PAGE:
Why cold leads to increase in air pollution in Indo-Gangetic plains?

New Delhi
A man walks along a road on a smoggy morning in New Delhi, India, December 23, 2020. Reuters/Anushree Fadnavis/Files

New Delhi: With temperature dropping - and other meteorological factors such as wind speed slowing down, wind direction changing, haze setting in, pollution levels are again in the "very poor" and "hazardous" categories in most cities across the Indo-Gangetic plains.

The seasonal factors of firecrackers and stubble burning have, as usual, added to the problem, as the peak of crop residue burning incidents coincided with Diwali. Scientists said that it has been clearly established that the winter season favoures increase in pollution as cold air frequently settles over northern India and gets trapped under a layer of warm air.

In this phenomenon, the haze seen in the winter months is the result of a temperature inversion mostly. Since the cold air cannot rise above the warm air, pollution builds in the cold air as long as the inversion lasts. On other occasions, the air, high in the atmosphere, is cooler than air near Earth's surface. Warmer air near the surface rises, allowing pollutants from the surface to disperse in the atmosphere.

More the number of colder days in the season, more would be the number of "poor" to "severe" air quality days ahead for the entire Indo-Gangetic Plains.

"With drop in temperatures, there is potential for more stagnant conditions. However, this is assuming that winds do not change. If winds slow due to any reason and stubble or biomass burning increases during this period, the overall air quality situation may worsen in the northern Plains. In a nutshell, all else remaining constant, cooler conditions inhibit vertical mixing within the atmosphere. Therefore, possibilities are higher for poor air quality," Indian Institute of Technology-Bhubaneswar's Assistant Professor, School of Earth Ocean and Climate Sciences, Dr V. Vinoj said.

It is a vicious smog circle as consecutive days of bad air quality would persist.

Professor S.N. Tripathi, Head of Department, Civil Engineering at the IIT-Kanpur, said that the particulate matter (PM) changes its property after coming in contact with fog, paving way for more fog.

Tripathi, who is also a Steering Committee Member, National Clean Air Programme of the Ministry of Environment, Forests and Climate Change, said: "Definitely, intense winters would aggravate the situation. It would mean more amount of haze which would lead to increased trapping of pollutants available over the surface. This might lead to formation of smog, which would worsen the condition. All these conditions would result in a vicious smog circle, wherein we would not see clearance for days."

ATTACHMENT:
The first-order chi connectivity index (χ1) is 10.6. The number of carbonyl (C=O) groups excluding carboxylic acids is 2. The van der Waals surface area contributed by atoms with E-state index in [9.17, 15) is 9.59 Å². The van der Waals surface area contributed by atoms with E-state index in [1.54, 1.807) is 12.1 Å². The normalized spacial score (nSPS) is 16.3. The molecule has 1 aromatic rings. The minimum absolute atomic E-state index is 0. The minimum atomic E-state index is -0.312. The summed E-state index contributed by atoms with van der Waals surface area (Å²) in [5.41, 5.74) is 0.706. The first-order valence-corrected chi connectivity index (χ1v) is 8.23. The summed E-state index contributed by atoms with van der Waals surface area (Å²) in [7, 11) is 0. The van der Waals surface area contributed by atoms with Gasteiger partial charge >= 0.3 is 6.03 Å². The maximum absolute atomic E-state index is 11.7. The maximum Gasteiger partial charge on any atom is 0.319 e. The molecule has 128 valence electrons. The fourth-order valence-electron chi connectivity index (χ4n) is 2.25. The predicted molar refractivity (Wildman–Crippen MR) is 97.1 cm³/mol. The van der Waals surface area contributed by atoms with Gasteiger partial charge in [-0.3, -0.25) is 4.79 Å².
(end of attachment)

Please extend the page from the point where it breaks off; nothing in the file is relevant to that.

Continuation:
"Also more cold weather is associated with relatively high humidity, which increases the possibility of PM holding more water. After the fog disappears, water vapours or droplets evaporate leaving the PM behind. However, a very tiny chemistry takes place here and thus, the PM is not the same as before. It is more oxidised by that time.

"There is a strong relation between oxidised PM and fog condensation nuclei as compared to non-oxidised components. In fact, smaller droplets oxidise faster and oxidised PM are far more efficient and thus formation of fog would be much easier than the next day," he added.

Scientists have further warned of extra caution this season as weather and/or meteorological factors are beyond the control of humans and thus, focus still remains on curtailing local emissions.

"Whatever extra we would see, can be compensated only if we reduce the emissions, at least at the regional levels. But if we continue with the same amount of emissions along with unfavourable meteorological conditions, there could be some substantial increase in the pollution levels in the coming season. October had been fairly well in terms of pollution on account of extended monsoon rains and reduced stubble burning. Though pollution might be less, it was still above the permissible limits," Indian Institute of Technology-Delhi's Associate Professor, Centre for Atmospheric Sciences, Sagnik Dey, said.

"December and January are the core winter months when there is likely no cases of stubble burning. With record low temperatures likely, there would be no other option but to reduce emissions. Otherwise all clubbed together would multiply the impact and pollution would intensify manifolds," Dey, who is also the Coordinator, Centre of Excellence for Research in Climate Change and Air Pollution (CERCA), said.

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